BALTIMORE, MARYLAND – Last night we went out to a gala dinner to celebrate 20 years of these daily messages.

Your editor was asked to speak. Here are his remarks…

How We Got Started

Addison Wiggin, Publisher of Agora Financial, asked me to try to remember how we got started.

All I can recall is that at the time – 1998 – there were two schools of thought. The main one was that our little investment research business was soon going to be put out of business by the internet.

People came up to me and said so. “You can get all the investment advice you want on the internet for free… nobody is going to pay us for it.”

The other school of thought was equally gloomy, from our point of view. It told us that we would be put out of business by the big firms – the Goldman Sachs and Dow Jones – who could spend millions of dollars, putting up fancy, professional websites so that readers would find them and become customers. These big firms would dominate the space, like fast growing poplars, shading out the more noble oaks.

But I knew that readers don’t go looking for our kind of ideas. They don’t even know they exist. And nobody wakes up and says, “Honey, we need a financial newsletter with a contrarian point of view.”

Besides that, we had a chainsaw! I knew, too, that that if we could just put good ideas, solid thinking, and real research in front of people, we might persuade them that we were worth doing business with.

Internet Pioneers

At the time, I had no idea how the internet worked. I just knew that you could use it to send messages for free. So I just started writing. And I turned to an old friend, who seemed to be more internet savvy than I was, to figure out how to send out the messages.

There were no data protection laws… and no opt-ins or opt-outs that we knew anything about. So, we just sent the message – for free – to every email address we could get. And before we knew it, we had a list of 100,000 or so.

And when I reported this to our colleagues in the newsletter business, they thought we were crazy. How could you make any money sending out your best ideas for free?

The interesting thing was that, at the time, people were not used to getting a daily message; no one was. So, I started writing every day… ruminating… cogitating… and trying to connect the dots.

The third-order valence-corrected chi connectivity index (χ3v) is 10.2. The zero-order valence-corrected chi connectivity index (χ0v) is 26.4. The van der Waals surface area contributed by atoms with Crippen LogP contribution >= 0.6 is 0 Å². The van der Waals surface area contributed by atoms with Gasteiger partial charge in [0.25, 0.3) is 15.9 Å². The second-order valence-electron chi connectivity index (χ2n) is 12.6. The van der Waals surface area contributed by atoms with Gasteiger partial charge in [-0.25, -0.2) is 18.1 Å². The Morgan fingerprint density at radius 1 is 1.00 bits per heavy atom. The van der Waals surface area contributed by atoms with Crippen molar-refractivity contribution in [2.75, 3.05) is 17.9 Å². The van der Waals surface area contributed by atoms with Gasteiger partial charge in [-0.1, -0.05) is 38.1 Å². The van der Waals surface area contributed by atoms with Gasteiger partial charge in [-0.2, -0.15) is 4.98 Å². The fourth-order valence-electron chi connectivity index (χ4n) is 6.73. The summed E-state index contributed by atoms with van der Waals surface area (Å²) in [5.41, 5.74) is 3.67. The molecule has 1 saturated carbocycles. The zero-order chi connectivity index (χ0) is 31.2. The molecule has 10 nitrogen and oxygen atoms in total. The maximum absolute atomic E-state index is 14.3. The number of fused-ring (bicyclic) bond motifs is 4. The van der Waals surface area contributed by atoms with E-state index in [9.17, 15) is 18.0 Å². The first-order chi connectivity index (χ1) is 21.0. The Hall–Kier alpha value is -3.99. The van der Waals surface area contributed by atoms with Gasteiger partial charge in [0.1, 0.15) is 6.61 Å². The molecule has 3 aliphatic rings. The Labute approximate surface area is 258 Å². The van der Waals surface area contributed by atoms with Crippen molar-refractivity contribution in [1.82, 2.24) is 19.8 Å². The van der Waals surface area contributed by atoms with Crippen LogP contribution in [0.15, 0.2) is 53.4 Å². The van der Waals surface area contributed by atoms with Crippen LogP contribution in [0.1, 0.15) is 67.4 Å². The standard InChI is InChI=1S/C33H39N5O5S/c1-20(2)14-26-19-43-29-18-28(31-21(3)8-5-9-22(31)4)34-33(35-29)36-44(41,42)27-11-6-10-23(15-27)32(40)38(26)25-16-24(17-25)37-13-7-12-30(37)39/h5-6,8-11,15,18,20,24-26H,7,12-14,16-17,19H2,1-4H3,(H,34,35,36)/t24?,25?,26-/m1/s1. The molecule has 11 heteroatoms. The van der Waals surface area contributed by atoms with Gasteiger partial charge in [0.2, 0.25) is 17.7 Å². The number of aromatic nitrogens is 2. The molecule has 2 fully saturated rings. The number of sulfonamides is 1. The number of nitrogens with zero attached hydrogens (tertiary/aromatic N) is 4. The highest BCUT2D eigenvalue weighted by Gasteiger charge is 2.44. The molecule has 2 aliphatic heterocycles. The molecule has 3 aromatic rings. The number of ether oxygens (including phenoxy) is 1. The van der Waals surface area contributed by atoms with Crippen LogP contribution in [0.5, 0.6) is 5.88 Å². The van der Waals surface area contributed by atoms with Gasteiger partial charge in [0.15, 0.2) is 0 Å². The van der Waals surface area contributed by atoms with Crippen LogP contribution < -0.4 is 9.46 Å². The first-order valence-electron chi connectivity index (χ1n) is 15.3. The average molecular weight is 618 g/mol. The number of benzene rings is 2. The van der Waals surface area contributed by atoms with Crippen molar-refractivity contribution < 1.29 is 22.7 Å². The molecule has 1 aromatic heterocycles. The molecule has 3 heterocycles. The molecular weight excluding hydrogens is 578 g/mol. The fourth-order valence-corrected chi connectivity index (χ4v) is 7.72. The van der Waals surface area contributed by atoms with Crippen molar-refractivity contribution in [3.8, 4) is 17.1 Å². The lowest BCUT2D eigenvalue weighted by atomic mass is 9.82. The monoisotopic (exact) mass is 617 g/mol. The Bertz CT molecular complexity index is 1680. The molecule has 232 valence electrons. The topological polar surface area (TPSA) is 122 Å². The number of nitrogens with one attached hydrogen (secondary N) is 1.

I couldn’t come up with new investment ideas every day, so I often wrote about what was going on around me. At the time, we were living in rural France, so I told readers about the characters who came into our lives.

We had a colorful and eccentric gardener, for example, Monsieur Dubois. And he was a bit of a rascal. One time, we bought some 50 chickens together, 25 were his… the other 25 were ours.

He was supposed to take care of them. But when we came back from a trip, we found that half of them had disappeared. What had happened?

“Oh… the fox got your chickens,” came the answer.

“How did the fox know which ones were mine?” I wondered.

But he was also a canny source of local folk wisdom. “You can try to get away from nature,” he pointed out. “But nature will always catch up with you.”

Tell It Like It Is

There are other stories about Monsieur Dubois that are worth recalling, but the interesting thing was that readers remembered them. For years after, Dear Readers had no recollection of our investment analysis or our economic insights. But they came up at conferences and asked:

“How’s Monsieur Dubois doing?”

I guess the lesson from that is simply that there was something more real and more satisfying about what I saw with mine own eyes and heard with mine own ears, than there was about my guesses about future GDP growth rates.

I just told it like it was. And we had a very high open rate.

So, after a few months, we finally decided it was time to figure out if this thing could pay for itself. We didn’t know. But we put in an ad for one of our newsletters. And lo and behold… people bought. And maybe we got in a few thousand dollars.

Based on those results, and on all the time we had put in, we calculated that we were earning about 11 cents an hour. But the important thing was that we could see that the model could work.

And 20 years on… that model is still in use in our business, and in the whole industry.